I know there's probably all kinds of shenanigans going on in that washer. And I highly doubt it's getting obliterated in the washer. Not when there are critters that can live in boiling hot acid water on steam vents under the ocean.  But, yeah, in my head what doesn't get done-in in the wash gets baked in the dryer. 

 

Even after the dryer, I wouldn't be surprised if someone found some kind of 'cross contamination' between butt towels and dish towels. The thing is, no one in this house getting sick.  shrug.gif  Perhaps we're inoculating ourselves with just enough ick to make our immune system stronger? orngbiggrin.gif  Anyway, I don't dwell on it.

 

OK, there's one exception:  the dog's blankets (old towels) get washed separately and never do they mix with body towels. The fur just is never completely removed and I didn't appreciate discovering that I was smearing dog fur on my freshly bathed, naked, wet body. Even if the fur had gone through the washer and drier. 


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#37 of 53 Old 08-17-2012, 05:54 PM
 
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Im seriously laughing over here about the whole butt towel/plate towel conversation..

Laundry now.. We have 2 baskets, one in the master bath and one in the girls bedroom. Only thing that gets seperated out is DH's uniforms be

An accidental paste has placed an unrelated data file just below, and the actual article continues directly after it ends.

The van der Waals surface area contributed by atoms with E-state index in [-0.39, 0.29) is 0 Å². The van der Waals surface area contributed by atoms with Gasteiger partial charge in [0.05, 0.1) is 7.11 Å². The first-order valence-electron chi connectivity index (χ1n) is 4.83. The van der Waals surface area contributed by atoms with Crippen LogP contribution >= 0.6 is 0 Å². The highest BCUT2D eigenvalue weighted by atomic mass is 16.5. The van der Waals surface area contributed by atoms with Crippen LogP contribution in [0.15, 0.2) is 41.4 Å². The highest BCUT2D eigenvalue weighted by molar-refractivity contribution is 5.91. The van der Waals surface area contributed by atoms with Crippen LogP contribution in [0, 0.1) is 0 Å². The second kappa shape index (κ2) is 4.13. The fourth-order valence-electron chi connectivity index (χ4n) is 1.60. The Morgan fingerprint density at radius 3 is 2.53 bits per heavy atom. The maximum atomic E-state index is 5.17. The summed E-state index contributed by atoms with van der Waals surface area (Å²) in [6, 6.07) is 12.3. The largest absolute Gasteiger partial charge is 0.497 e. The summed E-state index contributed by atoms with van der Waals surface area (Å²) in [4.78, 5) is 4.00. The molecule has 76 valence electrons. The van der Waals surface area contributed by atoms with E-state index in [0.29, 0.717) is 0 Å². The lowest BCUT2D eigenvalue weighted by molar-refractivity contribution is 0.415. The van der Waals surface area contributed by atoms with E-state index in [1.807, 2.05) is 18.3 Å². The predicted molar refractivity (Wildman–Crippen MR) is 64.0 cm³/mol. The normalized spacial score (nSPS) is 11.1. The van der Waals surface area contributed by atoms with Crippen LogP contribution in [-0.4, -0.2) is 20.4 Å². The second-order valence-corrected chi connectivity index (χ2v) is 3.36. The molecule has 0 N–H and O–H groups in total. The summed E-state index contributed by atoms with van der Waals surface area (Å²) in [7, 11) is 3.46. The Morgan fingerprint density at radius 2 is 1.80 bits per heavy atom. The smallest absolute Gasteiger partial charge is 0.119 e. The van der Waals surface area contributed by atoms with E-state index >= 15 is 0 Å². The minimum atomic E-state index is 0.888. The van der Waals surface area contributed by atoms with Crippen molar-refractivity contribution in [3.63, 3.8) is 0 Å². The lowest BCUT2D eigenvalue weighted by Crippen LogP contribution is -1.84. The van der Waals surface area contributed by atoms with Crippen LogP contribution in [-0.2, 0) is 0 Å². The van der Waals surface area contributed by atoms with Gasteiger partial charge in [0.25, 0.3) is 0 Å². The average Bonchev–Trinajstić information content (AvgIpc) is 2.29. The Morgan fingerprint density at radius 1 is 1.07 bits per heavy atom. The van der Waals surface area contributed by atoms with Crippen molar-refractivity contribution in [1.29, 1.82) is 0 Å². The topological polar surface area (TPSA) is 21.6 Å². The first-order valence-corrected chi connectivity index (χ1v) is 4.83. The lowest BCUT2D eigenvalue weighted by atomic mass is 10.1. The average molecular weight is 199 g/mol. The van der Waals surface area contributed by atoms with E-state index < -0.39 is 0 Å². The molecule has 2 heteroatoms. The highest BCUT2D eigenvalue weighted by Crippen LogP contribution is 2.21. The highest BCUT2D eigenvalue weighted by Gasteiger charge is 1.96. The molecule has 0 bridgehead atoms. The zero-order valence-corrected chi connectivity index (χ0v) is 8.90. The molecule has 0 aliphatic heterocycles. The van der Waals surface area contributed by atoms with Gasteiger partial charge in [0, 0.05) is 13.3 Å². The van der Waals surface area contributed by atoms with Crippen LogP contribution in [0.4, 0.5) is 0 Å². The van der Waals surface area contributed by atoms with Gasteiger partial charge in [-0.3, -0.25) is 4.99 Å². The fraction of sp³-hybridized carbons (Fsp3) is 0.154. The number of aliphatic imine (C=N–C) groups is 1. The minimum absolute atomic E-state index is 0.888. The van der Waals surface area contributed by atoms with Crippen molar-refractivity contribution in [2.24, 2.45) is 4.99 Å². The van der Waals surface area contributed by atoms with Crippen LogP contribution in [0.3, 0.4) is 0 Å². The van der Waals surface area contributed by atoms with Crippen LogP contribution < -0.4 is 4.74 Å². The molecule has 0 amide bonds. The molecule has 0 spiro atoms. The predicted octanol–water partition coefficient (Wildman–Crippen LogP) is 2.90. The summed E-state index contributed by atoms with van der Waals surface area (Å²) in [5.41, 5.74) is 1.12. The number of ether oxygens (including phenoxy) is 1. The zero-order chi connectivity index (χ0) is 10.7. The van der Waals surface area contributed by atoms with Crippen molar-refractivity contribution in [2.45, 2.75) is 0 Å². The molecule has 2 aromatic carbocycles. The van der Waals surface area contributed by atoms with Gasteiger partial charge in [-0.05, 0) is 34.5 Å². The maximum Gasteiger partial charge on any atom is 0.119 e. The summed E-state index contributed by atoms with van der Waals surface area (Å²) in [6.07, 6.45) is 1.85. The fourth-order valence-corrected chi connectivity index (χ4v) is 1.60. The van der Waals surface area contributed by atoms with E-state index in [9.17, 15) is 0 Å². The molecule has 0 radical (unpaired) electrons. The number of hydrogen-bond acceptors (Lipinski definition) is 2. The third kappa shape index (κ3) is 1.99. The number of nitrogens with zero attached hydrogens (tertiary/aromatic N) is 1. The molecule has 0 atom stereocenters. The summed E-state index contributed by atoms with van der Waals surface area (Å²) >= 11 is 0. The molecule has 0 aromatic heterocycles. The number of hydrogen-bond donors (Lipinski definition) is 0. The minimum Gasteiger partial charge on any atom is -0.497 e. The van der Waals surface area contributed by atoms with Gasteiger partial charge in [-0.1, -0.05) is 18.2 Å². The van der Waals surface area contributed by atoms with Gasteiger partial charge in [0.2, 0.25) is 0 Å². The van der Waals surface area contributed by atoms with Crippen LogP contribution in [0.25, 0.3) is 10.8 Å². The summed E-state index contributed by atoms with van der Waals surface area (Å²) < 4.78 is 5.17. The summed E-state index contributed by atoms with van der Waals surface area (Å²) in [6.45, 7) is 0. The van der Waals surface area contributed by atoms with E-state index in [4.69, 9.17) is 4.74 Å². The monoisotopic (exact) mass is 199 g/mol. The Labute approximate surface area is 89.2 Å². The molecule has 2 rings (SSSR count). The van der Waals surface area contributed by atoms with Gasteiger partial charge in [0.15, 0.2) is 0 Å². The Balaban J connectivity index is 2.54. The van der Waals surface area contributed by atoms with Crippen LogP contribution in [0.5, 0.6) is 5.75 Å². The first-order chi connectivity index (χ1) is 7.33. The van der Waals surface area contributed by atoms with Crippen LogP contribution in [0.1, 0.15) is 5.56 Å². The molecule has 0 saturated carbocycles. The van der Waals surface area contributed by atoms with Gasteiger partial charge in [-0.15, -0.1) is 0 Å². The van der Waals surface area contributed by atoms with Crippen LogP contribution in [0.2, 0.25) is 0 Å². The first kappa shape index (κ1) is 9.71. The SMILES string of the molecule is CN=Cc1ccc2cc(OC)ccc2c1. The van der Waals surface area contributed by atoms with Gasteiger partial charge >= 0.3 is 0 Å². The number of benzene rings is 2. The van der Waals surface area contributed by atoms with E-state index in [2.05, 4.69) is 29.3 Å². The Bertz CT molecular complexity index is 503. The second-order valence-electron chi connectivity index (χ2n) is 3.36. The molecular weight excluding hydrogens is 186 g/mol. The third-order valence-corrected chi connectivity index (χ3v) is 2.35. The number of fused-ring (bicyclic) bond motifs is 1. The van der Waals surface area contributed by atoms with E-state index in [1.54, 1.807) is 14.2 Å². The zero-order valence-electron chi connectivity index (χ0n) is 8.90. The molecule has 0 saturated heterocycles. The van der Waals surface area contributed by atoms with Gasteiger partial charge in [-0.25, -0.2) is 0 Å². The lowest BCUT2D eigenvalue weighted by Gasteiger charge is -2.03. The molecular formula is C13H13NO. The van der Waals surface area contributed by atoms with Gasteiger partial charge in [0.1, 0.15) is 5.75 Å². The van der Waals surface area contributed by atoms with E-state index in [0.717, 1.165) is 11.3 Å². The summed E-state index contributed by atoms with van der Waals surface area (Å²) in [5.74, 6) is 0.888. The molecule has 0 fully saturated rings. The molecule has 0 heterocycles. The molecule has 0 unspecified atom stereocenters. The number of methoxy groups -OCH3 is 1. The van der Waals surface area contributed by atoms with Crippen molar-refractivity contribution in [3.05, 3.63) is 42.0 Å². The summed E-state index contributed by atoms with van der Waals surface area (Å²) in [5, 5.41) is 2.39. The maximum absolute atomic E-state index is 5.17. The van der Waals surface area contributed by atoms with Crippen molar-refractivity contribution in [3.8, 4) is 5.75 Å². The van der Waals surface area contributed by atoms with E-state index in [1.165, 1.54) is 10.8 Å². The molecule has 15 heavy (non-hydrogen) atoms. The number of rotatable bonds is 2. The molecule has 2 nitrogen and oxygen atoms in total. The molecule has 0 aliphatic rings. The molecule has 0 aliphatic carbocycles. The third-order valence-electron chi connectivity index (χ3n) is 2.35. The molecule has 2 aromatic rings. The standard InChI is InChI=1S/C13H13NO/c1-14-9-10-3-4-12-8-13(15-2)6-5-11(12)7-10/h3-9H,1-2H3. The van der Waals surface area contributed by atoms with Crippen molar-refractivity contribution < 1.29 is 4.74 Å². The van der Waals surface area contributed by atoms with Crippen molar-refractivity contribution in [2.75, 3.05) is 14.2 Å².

cause he works with hazmat and I don't want that anywhere near anyone else's clothing.. I generally do the kids load (the girl's room basket) on Mondays, the master bath's basket on Wednesday and DH's uniforms on Saturday. On Thursday I do sheets and towels if needed and Tuesday is catch up if needed.. Soon we will have to do cloth diaper laundry so that will be done every other day unless its needed more often.

I think the thing is finding a system that works for you.. When I had 1
child I use to not even have laundry baskets. DH worked an office job so I didn't even have to worry about his uniforms.. So, everything just got thrown in the wash, when it was full it got turned on. Then diapers got done when the wash was done (every other day at least).. When I had two that no longer worked out well (potty training, we went through a LOT of clothing from DD dropping her clothes in the toilet) so I did laundry one day a week (Mondays usually).. When we had the 3rd I DH started working Hazmat again and spending the day doing laundry was just not something that was working so I came up with what I do now.. In October when the baby is born Im sure it will change again.